Jean and Mark Bernstein’s proposal to keep control of their high-profile cafe chain with a new $2.8 million cash contribution earned Judge David Thuma’s approval during a Thursday hearing in U.S. Bankruptcy Court in Albuquerque, according to their attorney James Askew.
The plan — which Flying Star’s creditors also recently voted to approve — entails an auction of Flying Star’s equity. The Bernsteins will bid $2.8 million to pay down some of the company’s debt and remain at the helm of the company they started. The couple’s court filings say they are “only party which has expressed interest in bidding for the equity in Flying Star at this price.” However, other potential bidders have five days to express interest after Thuma submits his written confirmation order. If others want to bid, an auction will happen 14 days after Thuma’s order is entered. If not, the Bernsteins will submit their bid to the court. The plan becomes effective two weeks after the bid gets approved.
“This means Flying Star is no longer a (Chapter) 11 ‘Debtor,’ but becomes a ‘Reorganized Debtor,'” Askew said in a statement to the Journal. “It is not under Court control, but it does have to implement its Plan.”
Creditors would soon start seeing payments; the proceeds of the bid must be mailed out to creditors by Feb. 3, Askew said.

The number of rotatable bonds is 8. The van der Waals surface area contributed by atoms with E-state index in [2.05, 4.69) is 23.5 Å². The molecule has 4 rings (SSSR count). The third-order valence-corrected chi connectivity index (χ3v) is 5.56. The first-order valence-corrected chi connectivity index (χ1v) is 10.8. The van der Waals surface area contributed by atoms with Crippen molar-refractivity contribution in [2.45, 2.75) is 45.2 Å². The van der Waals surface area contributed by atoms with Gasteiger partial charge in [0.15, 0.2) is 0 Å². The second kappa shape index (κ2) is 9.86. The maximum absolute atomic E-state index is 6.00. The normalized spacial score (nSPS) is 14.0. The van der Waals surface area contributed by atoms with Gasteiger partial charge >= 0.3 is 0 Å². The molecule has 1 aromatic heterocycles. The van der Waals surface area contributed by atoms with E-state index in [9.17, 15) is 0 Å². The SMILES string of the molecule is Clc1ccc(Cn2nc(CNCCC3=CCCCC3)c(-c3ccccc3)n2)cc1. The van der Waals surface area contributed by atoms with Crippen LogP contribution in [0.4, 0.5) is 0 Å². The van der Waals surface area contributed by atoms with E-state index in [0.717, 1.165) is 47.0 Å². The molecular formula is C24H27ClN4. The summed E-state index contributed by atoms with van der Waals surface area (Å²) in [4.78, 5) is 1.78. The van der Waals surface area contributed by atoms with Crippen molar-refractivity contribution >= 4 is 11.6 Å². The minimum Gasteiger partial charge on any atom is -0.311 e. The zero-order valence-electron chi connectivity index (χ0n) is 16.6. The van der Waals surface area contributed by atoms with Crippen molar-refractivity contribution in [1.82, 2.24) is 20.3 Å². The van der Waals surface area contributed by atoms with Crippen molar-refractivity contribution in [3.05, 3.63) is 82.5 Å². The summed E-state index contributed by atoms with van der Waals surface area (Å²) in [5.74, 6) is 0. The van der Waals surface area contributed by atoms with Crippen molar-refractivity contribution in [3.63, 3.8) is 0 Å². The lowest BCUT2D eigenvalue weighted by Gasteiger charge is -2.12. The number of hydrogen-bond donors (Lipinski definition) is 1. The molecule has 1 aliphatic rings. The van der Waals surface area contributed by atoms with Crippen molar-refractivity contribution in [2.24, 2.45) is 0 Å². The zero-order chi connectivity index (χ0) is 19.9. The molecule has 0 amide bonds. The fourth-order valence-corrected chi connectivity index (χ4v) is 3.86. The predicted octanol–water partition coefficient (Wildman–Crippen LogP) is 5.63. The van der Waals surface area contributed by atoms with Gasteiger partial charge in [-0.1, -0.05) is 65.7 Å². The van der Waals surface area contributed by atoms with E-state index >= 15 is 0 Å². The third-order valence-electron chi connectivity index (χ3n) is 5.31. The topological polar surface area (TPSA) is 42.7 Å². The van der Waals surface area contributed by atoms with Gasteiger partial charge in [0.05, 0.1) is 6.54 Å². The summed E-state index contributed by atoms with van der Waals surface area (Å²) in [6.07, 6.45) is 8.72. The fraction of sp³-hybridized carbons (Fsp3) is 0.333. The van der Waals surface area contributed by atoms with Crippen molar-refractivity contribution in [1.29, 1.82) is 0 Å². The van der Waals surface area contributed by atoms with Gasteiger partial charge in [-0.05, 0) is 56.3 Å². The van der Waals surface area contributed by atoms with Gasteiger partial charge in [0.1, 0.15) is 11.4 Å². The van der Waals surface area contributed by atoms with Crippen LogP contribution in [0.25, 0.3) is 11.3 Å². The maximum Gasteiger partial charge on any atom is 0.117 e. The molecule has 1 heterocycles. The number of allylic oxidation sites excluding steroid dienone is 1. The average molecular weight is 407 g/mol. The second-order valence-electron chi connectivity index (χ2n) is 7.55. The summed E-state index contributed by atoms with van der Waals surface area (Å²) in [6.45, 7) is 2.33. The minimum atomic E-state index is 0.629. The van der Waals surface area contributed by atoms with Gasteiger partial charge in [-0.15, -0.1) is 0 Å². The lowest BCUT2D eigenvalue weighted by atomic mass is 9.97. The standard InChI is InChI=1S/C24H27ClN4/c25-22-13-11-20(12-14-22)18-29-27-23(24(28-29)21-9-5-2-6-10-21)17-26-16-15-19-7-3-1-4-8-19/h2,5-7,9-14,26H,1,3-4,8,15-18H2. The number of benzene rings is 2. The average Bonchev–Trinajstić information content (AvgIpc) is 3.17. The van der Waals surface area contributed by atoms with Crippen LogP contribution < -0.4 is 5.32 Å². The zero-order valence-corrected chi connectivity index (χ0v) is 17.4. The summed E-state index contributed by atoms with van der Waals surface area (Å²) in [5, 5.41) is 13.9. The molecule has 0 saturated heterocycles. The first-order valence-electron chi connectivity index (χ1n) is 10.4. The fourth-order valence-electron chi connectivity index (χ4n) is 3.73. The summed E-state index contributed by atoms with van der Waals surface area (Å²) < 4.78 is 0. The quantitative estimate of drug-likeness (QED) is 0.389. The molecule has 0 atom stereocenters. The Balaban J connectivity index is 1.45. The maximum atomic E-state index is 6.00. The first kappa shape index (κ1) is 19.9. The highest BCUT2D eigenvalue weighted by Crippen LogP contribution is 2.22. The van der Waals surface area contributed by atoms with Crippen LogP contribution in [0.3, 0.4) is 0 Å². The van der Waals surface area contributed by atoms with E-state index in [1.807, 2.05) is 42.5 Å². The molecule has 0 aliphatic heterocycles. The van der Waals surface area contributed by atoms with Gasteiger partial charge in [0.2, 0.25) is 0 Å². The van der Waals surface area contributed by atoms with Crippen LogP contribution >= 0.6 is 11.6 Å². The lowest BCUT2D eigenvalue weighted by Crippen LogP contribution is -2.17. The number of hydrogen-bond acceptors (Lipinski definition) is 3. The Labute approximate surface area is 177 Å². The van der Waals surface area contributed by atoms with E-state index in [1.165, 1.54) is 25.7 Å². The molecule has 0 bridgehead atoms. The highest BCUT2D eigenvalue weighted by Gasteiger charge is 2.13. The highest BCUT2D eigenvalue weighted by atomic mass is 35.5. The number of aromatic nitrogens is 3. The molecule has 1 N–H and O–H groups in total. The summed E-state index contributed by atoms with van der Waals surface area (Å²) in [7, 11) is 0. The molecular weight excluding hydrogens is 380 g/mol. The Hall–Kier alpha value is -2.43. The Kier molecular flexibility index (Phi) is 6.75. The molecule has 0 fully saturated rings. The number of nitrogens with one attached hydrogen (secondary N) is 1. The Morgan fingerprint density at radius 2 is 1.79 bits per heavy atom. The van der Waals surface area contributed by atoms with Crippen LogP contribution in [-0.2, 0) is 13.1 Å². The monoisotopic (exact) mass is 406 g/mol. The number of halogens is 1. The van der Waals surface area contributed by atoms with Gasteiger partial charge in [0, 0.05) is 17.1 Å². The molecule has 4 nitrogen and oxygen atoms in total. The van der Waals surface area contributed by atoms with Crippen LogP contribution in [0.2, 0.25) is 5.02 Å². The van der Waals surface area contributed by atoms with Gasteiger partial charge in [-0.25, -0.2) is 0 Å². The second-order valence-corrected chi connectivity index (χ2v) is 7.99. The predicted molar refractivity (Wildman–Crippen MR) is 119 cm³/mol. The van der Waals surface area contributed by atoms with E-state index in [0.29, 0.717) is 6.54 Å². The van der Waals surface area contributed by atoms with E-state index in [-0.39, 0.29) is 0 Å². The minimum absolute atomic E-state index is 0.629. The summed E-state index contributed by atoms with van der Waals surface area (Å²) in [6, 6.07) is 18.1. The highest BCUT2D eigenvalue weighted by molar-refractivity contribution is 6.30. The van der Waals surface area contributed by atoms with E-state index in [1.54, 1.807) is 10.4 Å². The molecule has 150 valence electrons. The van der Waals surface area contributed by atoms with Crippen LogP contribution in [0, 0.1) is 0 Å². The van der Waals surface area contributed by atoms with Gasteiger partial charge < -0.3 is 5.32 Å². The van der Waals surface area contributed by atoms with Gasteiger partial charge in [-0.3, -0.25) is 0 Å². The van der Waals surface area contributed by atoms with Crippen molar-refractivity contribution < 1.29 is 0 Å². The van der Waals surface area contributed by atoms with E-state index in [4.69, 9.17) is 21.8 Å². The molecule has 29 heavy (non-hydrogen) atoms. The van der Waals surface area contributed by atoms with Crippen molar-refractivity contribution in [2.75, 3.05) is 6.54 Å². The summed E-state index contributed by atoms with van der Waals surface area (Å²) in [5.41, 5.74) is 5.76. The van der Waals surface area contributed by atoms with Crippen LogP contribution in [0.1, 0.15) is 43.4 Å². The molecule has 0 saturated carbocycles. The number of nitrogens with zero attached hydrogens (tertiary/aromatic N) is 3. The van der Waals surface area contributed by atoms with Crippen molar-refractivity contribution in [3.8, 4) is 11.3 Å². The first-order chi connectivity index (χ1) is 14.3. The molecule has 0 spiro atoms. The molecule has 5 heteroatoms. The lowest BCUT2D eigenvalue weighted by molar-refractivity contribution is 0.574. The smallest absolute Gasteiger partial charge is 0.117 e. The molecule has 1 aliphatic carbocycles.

The bulk of the $2.8 million will go toward Flying Star’s 100-plus “unsecured creditors,” a group that includes many goods and service providers. According to the Bernstein’s plan, those creditors will get an estimated 57 percent of the value of their claims immediately. Some additional distributions over the next two years should boost the total to about 66.3 percent.
The Bernsteins’ intend to pay some of Flying Star’s other creditors, like lenders, in full on an installment basis.
Flying Star’s unsecured creditors committee had previously proposed selling the chain — which has six Albuquerque locations — to Southwest Brands, but shelved that plan last month after the Bernsteins’ dramatically upped their own bid.